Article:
After three tries, our server did return with the requested dipping sauces. Since it was obvious she had a lot of responsibilities, we certainly didn’t hold some delays against her. We enjoyed the Chicken Livers, which were fried crispy on the outside and still moist and flavorful inside.
The restaurant also offers daily specials, which can range from Smothered Pork Chops and Meatloaf to Chicken N’ Dumplings and Cajun Boneless Chicken Thighs.
The side dishes can also rotate, but on any given day may include Green Beans, Soup Beans, Navy Beans, Black-eyed Peas, Fried Taters N’ Onions, Sweet Potatoes, Cabbage, Cucumber N’ Tomato Salad, Cole Slaw and Mac N’ Cheese.
The menu also offers several salads, including Fried Green Tomato Salad, Chicken House Salad, SNP Cobb Salad and Spinach Salad.
In addition to the aforementioned burgers, the menu also offers a few sandwiches as well as entrees such as Fish N’ Grits, Shrimp N’ Grits, Fried Chicken Livers, Two-piece Chicken Dinner and Chicken N’ Waffles. The chicken, which is on the bone, includes such pieces as wings, breasts, legs and thighs. Lunch specials during our visit included Pork Roast and Meatloaf.
My friend ordered the Pork Roast accompanied by Carrot Souffle and Squash and Zucchini Casserole. I chose the Fish N’ Grits, which features a choice of fried or grilled tilapia. I chose to have my fish grilled.
We both ordered a cup of the Soup of the Day — Tomato Shrimp Bisque. The soup arrived ahead of the main dishes and was accompanied by a fried, slightly sweet Cornbread Cake. The creamy, tangy soup featured chunks of tomatoes in a smooth shrimp and tomato base.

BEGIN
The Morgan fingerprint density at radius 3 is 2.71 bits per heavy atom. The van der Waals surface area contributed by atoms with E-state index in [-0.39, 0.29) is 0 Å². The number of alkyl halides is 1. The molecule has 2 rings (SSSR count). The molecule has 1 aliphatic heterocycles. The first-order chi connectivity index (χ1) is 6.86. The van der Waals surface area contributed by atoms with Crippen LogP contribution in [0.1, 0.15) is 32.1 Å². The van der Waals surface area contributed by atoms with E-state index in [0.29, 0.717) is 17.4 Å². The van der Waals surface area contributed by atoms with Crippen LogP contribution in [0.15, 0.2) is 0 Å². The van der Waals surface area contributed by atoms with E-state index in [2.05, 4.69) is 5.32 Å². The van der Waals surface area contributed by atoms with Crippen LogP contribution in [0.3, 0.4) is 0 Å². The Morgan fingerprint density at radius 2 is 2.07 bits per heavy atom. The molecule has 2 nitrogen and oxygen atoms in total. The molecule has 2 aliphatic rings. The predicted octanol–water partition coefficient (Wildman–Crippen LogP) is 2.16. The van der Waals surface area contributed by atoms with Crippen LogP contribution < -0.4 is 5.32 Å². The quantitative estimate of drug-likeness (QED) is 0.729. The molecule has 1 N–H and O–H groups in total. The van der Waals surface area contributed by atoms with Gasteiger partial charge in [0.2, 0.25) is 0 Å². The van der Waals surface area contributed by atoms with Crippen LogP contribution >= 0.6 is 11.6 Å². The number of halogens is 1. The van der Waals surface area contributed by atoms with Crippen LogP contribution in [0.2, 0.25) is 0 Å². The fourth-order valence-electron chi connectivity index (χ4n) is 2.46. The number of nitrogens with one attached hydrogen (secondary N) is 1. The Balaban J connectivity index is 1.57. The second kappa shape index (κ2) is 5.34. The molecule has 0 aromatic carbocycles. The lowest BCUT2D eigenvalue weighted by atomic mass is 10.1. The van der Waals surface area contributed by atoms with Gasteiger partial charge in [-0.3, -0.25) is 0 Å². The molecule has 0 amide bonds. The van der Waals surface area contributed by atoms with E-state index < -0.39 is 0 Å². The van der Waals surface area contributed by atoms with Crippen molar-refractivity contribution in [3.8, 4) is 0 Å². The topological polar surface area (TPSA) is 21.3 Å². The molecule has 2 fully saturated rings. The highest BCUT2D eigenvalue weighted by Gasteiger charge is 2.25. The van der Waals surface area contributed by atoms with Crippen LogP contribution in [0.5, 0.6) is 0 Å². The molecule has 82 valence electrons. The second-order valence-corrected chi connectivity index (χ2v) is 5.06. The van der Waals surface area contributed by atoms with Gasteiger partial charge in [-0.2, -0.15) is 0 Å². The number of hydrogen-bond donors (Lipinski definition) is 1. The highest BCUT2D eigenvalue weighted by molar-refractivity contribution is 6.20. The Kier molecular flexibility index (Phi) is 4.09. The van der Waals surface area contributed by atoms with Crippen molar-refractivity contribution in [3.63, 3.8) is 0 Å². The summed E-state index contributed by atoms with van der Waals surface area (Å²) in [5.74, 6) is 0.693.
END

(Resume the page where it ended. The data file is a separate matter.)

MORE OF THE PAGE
We both enjoyed our main dishes. My ample filets of grilled tilapia were nicely seasoned and prepared perfectly. The buttery grits were served in a bowl on the side, as were my other two sides.
I loved the Black-eyed Peas, which were seasoned with ham and spices. My dining companion and I differed on the Squash and Zucchini Casserole. He liked it, but I found it a little too bland for my taste.
He also enjoyed his Carrot Souffle, which was fluffy and quite sweet. His flavorful Roast Pork, also seasoned well, was served in a bowl. I appreciated a sample of this daily special.
After finishing these dishes, my friend and I decided to share a dessert. The options included Mountain Dew Cake, Banana Pudding, Banana Pudding Cake, Texas Sheetcake, Honeybun Cake and an Apple Dumpling.
We chose the last of these selections, which was served with vanilla ice cream. The “secret” ingredient, our server confided, is that the pastry dumpling is enhanced with a dousing of Mountain Dew before being prepared. It was indeed a rich, sweet conclusion for the meal.
This restaurant’s true “soulful” touch comes from the attention to detail for many of the scratch-made dishes. Even the few items that I felt didn’t quite hit the mark would have outshone the food at many other home-style cooking restaurants.
Salt N’ Pepper is a welcome addition to the local dining scene, especially for fans of Southern classics prepared to order. I’m pleased to see this establishment celebrate its first anniversary and wish the team behind Salt N’ Pepper many more. If you haven’t yet paid a visit, be sure to rectify that in the near future and let them know they were recommended.
AT A GLANCE: Salt N’ Pepper, 3002 E. Oakland Ave., Johnson City. 283-SOUL (7685). Wednesday-Thursday, 11 a.m.-8 p.m.; Friday-Saturday, 11 a.m.-10 p.m.; and Sunday, noon-5 p.m. Menu items $11.99 and under. Credit cards accepted. Carryout available.